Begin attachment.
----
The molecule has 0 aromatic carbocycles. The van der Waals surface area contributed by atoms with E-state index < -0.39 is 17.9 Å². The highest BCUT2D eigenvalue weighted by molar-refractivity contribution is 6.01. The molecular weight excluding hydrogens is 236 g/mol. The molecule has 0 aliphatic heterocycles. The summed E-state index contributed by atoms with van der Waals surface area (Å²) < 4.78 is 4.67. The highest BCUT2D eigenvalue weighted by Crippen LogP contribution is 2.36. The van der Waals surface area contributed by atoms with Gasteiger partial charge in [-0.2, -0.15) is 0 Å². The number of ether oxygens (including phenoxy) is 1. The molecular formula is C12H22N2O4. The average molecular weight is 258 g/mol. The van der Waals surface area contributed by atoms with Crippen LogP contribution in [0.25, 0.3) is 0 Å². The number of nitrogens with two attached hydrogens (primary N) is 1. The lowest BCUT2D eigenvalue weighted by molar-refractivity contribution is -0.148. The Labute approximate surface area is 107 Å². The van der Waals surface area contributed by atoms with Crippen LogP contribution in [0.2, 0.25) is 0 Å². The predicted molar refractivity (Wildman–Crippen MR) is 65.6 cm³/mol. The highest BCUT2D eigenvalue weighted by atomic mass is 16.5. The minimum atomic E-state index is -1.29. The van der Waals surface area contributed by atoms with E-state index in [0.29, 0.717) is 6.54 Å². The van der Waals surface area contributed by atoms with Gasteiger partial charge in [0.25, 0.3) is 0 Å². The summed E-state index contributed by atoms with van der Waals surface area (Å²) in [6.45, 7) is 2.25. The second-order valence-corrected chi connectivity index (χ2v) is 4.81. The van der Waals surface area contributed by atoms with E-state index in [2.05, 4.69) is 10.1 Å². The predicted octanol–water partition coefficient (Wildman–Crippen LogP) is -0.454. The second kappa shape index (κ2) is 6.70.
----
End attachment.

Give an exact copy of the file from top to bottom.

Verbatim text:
The molecule has 0 aromatic carbocycles. The van der Waals surface area contributed by atoms with E-state index < -0.39 is 17.9 Å². The highest BCUT2D eigenvalue weighted by molar-refractivity contribution is 6.01. The molecular weight excluding hydrogens is 236 g/mol. The molecule has 0 aliphatic heterocycles. The summed E-state index contributed by atoms with van der Waals surface area (Å²) < 4.78 is 4.67. The highest BCUT2D eigenvalue weighted by Crippen LogP contribution is 2.36. The van der Waals surface area contributed by atoms with Gasteiger partial charge in [-0.2, -0.15) is 0 Å². The number of ether oxygens (including phenoxy) is 1. The molecular formula is C12H22N2O4. The average molecular weight is 258 g/mol. The van der Waals surface area contributed by atoms with Crippen LogP contribution in [0.25, 0.3) is 0 Å². The number of nitrogens with two attached hydrogens (primary N) is 1. The lowest BCUT2D eigenvalue weighted by molar-refractivity contribution is -0.148. The Labute approximate surface area is 107 Å². The van der Waals surface area contributed by atoms with Crippen LogP contribution in [0.2, 0.25) is 0 Å². The predicted molar refractivity (Wildman–Crippen MR) is 65.6 cm³/mol. The highest BCUT2D eigenvalue weighted by atomic mass is 16.5. The minimum atomic E-state index is -1.29. The van der Waals surface area contributed by atoms with E-state index in [0.29, 0.717) is 6.54 Å². The van der Waals surface area contributed by atoms with Gasteiger partial charge in [0.25, 0.3) is 0 Å². The summed E-state index contributed by atoms with van der Waals surface area (Å²) in [6.45, 7) is 2.25. The second-order valence-corrected chi connectivity index (χ2v) is 4.81. The van der Waals surface area contributed by atoms with E-state index in [2.05, 4.69) is 10.1 Å². The predicted octanol–water partition coefficient (Wildman–Crippen LogP) is -0.454. The second kappa shape index (κ2) is 6.70.